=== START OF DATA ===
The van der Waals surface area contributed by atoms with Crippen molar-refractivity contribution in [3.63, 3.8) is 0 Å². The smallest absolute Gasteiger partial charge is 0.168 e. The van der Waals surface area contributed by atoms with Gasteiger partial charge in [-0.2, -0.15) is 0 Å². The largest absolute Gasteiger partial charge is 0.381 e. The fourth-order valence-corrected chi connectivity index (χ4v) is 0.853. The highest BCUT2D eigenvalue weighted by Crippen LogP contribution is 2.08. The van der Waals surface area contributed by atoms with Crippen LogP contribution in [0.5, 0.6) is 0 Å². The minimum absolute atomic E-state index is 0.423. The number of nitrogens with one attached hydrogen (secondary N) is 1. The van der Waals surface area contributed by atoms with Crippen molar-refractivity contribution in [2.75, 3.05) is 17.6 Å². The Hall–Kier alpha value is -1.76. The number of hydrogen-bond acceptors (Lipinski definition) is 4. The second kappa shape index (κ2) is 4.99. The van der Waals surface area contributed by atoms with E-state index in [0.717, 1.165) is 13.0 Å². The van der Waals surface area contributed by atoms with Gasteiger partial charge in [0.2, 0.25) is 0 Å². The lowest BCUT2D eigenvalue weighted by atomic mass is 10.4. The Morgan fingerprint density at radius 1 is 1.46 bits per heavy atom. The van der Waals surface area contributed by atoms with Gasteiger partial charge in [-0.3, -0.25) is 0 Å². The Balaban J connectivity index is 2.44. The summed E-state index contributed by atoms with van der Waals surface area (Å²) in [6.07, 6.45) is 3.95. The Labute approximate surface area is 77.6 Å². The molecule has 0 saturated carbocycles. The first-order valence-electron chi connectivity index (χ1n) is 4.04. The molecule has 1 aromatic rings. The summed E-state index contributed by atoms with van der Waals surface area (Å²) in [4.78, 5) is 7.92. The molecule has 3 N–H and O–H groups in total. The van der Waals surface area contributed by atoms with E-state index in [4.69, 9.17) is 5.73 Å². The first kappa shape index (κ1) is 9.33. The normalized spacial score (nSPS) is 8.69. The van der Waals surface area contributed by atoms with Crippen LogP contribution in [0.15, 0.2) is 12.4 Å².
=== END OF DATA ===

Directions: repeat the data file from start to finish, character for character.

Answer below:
The van der Waals surface area contributed by atoms with Crippen molar-refractivity contribution in [3.63, 3.8) is 0 Å². The smallest absolute Gasteiger partial charge is 0.168 e. The van der Waals surface area contributed by atoms with Gasteiger partial charge in [-0.2, -0.15) is 0 Å². The largest absolute Gasteiger partial charge is 0.381 e. The fourth-order valence-corrected chi connectivity index (χ4v) is 0.853. The highest BCUT2D eigenvalue weighted by Crippen LogP contribution is 2.08. The van der Waals surface area contributed by atoms with Crippen LogP contribution in [0.5, 0.6) is 0 Å². The minimum absolute atomic E-state index is 0.423. The number of nitrogens with one attached hydrogen (secondary N) is 1. The van der Waals surface area contributed by atoms with Crippen molar-refractivity contribution in [2.75, 3.05) is 17.6 Å². The Hall–Kier alpha value is -1.76. The number of hydrogen-bond acceptors (Lipinski definition) is 4. The second kappa shape index (κ2) is 4.99. The van der Waals surface area contributed by atoms with E-state index in [0.717, 1.165) is 13.0 Å². The van der Waals surface area contributed by atoms with Gasteiger partial charge in [0.2, 0.25) is 0 Å². The lowest BCUT2D eigenvalue weighted by atomic mass is 10.4. The Morgan fingerprint density at radius 1 is 1.46 bits per heavy atom. The van der Waals surface area contributed by atoms with Gasteiger partial charge in [-0.3, -0.25) is 0 Å². The Balaban J connectivity index is 2.44. The summed E-state index contributed by atoms with van der Waals surface area (Å²) in [6.07, 6.45) is 3.95. The Labute approximate surface area is 77.6 Å². The molecule has 0 saturated carbocycles. The first-order valence-electron chi connectivity index (χ1n) is 4.04. The molecule has 1 aromatic rings. The summed E-state index contributed by atoms with van der Waals surface area (Å²) in [4.78, 5) is 7.92. The molecule has 3 N–H and O–H groups in total. The van der Waals surface area contributed by atoms with E-state index in [4.69, 9.17) is 5.73 Å². The first kappa shape index (κ1) is 9.33. The normalized spacial score (nSPS) is 8.69. The van der Waals surface area contributed by atoms with Crippen LogP contribution in [0.15, 0.2) is 12.4 Å².